“Super school” targets at-risk students for real-world success
March 30, 2018 |
March 30, 2018 |
What’s fueling the student experience at one of the country’s aptly named “super schools”? In part, blended learning is helping to unlock a wholly new approach to high school.
At Da Vinci RISE High School, a new charter school headquartered in Hawthorne, California (and a 2016 XQ: The Super School Project grant recipient), the student experience marks a 180 from traditional schooling. RISE High students—many of whom come to the school experiencing housing instability, are in the foster care system, are severely credit-deficient, or have previously been homeschooled—need the right combination of an alternative, flexible learning environment and strong relationships to thrive as young adults. And that combination defines RISE High’s blended model.
“RISE High is designed to meet our students where they are, and the blended program provides our students with flexibility to learn at their own pace, time and place of choice,” said Erin Whalen, the founding assistant principal.
Inside the model
RISE High students’ learning experience is centered on an Enriched Virtual model in which students attend in-person classes two to three days per week based on a personalized learning schedule, which a student establishes based on her transcript and in partnership with her teachers, advisor and guardians.
The remainder of learning occurs online via a peer-driven learning platform called Dream See Do. RISE High teachers develop their own curriculum and house it on the platform, which doubles as a learning management system. But the real key to this platform is that it creates an active, online learning community—all student work is submitted there for feedback and discussion from both teachers and peers. Students can track their progress in one place.
“Our biggest challenge was to create an authentic blended-learning experience with real human interaction,” Whalen said. With Dream See Do, even when working online remotely, students are engaged in social learning, whether it be via messaging, video, or audio. Because all content is teacher-curated, the student is consistently learning from her own teacher, bolstering that relationship—in a way that wouldn’t be possible if RISE High were to use an external online curriculum provider, Whalen believes.
“That’s my main piece of advice for other schools: teacher-curated curriculum is so powerful for building relationships,” said Whalen. “It’s hard for students to learn from someone, or something, you don’t know or trust.”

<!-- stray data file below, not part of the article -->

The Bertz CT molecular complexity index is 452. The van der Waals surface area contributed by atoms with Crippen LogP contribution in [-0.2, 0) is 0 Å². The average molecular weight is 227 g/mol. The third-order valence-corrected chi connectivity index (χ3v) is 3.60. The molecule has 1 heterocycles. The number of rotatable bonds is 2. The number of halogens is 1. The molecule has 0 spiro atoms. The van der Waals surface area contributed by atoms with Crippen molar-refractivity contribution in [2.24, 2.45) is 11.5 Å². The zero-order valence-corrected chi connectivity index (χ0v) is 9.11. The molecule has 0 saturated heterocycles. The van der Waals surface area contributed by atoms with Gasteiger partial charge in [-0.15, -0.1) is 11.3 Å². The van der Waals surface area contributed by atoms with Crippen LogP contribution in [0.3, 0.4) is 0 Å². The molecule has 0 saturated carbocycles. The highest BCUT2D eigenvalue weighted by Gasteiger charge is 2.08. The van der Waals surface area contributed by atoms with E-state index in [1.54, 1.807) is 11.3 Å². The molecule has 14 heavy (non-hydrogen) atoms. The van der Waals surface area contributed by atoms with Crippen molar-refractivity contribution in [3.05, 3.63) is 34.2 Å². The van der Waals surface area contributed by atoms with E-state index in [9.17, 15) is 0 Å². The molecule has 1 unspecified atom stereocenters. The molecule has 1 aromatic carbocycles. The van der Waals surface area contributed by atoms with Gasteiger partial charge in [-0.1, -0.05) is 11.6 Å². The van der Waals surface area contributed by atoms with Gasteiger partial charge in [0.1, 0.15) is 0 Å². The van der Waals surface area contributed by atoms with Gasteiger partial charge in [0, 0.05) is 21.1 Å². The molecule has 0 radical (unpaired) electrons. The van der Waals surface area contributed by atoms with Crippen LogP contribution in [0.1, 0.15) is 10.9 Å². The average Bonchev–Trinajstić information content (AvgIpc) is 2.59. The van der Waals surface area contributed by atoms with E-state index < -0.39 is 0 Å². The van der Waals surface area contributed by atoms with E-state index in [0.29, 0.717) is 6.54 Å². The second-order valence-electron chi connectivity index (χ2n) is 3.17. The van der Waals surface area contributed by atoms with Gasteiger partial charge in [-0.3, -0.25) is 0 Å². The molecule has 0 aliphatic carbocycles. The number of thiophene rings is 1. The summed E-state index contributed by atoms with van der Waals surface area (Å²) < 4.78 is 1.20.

You might be thinking, how do teachers have time for it all? At RISE High, the schedule accommodates this instructional design. Every Monday from 9am to 12pm is dedicated time for teacher planning and professional development. No classes are scheduled before 12pm. And the fact that all curriculum and student-created content is organized on one site means that teachers can spend less time organizing. They then have the option to use precious time outside of class to prepare thoughtfully differentiated lessons.
Making the most of face-to-face time
Nevertheless, even within this modified schedule, teachers aim to maximize in-person time with students. All classes are small-group and highly differentiated. The majority of class time is spent offline, engaging in interactive activities like socratic seminars, designed to help students build their interpersonal communication and social-emotional skills. In addition, students meet weekly in small advisory communities to reflect on their social-emotional and academic strengths, weaknesses, and progress; to work through challenging occurrences in their lives; and to build positive relationships at school.
The campus is open all day to students who need or want a place to work online or to ask questions. Both RISE’s Hawthorne and South Central L.A. campuses have “homework arenas” where students can hang out, study, and seek support from teachers as needed. Eventually, Whalen and his team’s dream is to have satellite campuses all around the greater L.A. area to help best serve students wherever they may be (and they’re making it happen with mobile learning centers in partnership with School on Wheels).
Optimizing for at-risk learners
RISE embraces teaching and learning practices still largely on the frontier, such as weekly real-world learning opportunities, a core of project-based learning, and the integration of mental health supports. The Enriched Virtual model helps make these critical supports possible by taking standard instruction online, opening up valuable in-person time for nontraditional learning opportunities. RISE High is one example that blended learning, especially when designed to solve for an important challenge to student learning, can be a powerful instructional lever to set up at-risk students for success.
Are there at-risk students in your school district who could benefit from a more flexible, personalized learning program? Take a look at other schools and districts in the BLU Directory who are using the Enriched Virtual model to provide an alternative learning option for students.